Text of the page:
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Scientists make breakthrough discovery that could predict disease outbreaks months in advance — here's why this matters

The coronavirus pandemic showed just what happens when global healthcare networks aren't prepared.

The coronavirus pandemic showed just what happens when global healthcare networks aren't prepared.

Photo Credit: Getty Images

Rising global temperatures as a result of human-caused pollution lead to a number of problematic consequences, such as increased risk and intensity of extreme weather conditions, the melting of polar ice caps, and the disruption of animal life cycles and habitats.

Another concern is the higher risk of disease, with mosquito-borne disease dengue, for example, predicted to affect more areas of the globe as thermometers tick upward. 

Scientists, though, have found a link between the disease and sea temperatures that will help to anticipate future outbreaks.

What's happening?

As the Xinhua news agency reported, shared by The Weather Channel, scientists in China have found that anomalies in sea surface temperature can allow for dengue epidemic warnings to be made earlier.

Previous models have been able to give worldwide health systems a three-month head start on preparation, but these new findings could extend that by six months. 

A nine-month warning would enable governments to better prepare health services to deal with increased cases, provide more beds for patients, and to stock up on necessary medications.

The research used dengue case reports from 46 countries in Southeast Asia and America, finding "global climate patterns and the seasonal and interannual magnitude of dengue epidemics" in the Northern and Southern hemispheres are linked.

Why is epidemic response important?

The coronavirus pandemic showed just what happens when global healthcare networks aren't prepared for a sudden rise in hospital admissions. 

While a dengue epidemic would be different than COVID-19 in that the disease cannot be spread from person to person and there is already some knowledge about effective treatments, being prepared to alleviate the strain on healthcare providers is so important for a quick and successful response.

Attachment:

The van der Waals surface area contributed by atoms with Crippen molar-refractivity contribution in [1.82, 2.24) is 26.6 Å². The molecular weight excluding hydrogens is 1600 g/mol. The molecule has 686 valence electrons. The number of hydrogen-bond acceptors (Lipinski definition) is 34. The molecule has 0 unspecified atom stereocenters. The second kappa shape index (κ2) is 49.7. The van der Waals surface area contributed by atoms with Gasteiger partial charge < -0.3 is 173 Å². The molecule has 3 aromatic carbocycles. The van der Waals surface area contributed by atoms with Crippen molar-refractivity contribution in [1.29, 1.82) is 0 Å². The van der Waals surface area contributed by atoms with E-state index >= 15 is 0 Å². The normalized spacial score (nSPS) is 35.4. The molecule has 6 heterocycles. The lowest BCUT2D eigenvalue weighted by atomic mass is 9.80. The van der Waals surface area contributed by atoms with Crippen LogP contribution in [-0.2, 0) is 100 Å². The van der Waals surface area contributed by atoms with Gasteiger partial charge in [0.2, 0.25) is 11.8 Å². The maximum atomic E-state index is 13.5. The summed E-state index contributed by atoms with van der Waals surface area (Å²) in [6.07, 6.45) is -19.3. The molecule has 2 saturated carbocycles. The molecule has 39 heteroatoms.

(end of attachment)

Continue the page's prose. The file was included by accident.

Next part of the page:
But with rising global temperatures worldwide making conditions for mosquito breeding more favorable and widespread, more locations need to be ready for a potential dengue outbreak.

For example, scientists are predicting that mosquito-spread cases could increase in North America as mosquitoes find favorable areas to reproduce. Europe has also seen rising cases of dengue

What can be done to prevent dengue risks?

Slowing the rate of rising temperatures — and, hopefully, one day reversing this trend — is essential to curb the spread of mosquito-related disease.

According to the Central Mass Mosquito Control Project, mosquitoes thrive in temperatures of 80 degrees Fahrenheit and higher, and they lay their eggs in warm water. 

Taking action to prevent a warmer-than-average climate, such as driving your car less — or switching to an electric one — eating less meat, and changing the way you deal with domestic waste, can make a difference. 

But while we can all try to make a difference ourselves, greater impact can be made by governments introducing pro-climate policies and big businesses being more responsible regarding the pollution they produce. Voting for climate-conscious political candidates and making your voice heard with your wallet, then, can help to influence these actions. 

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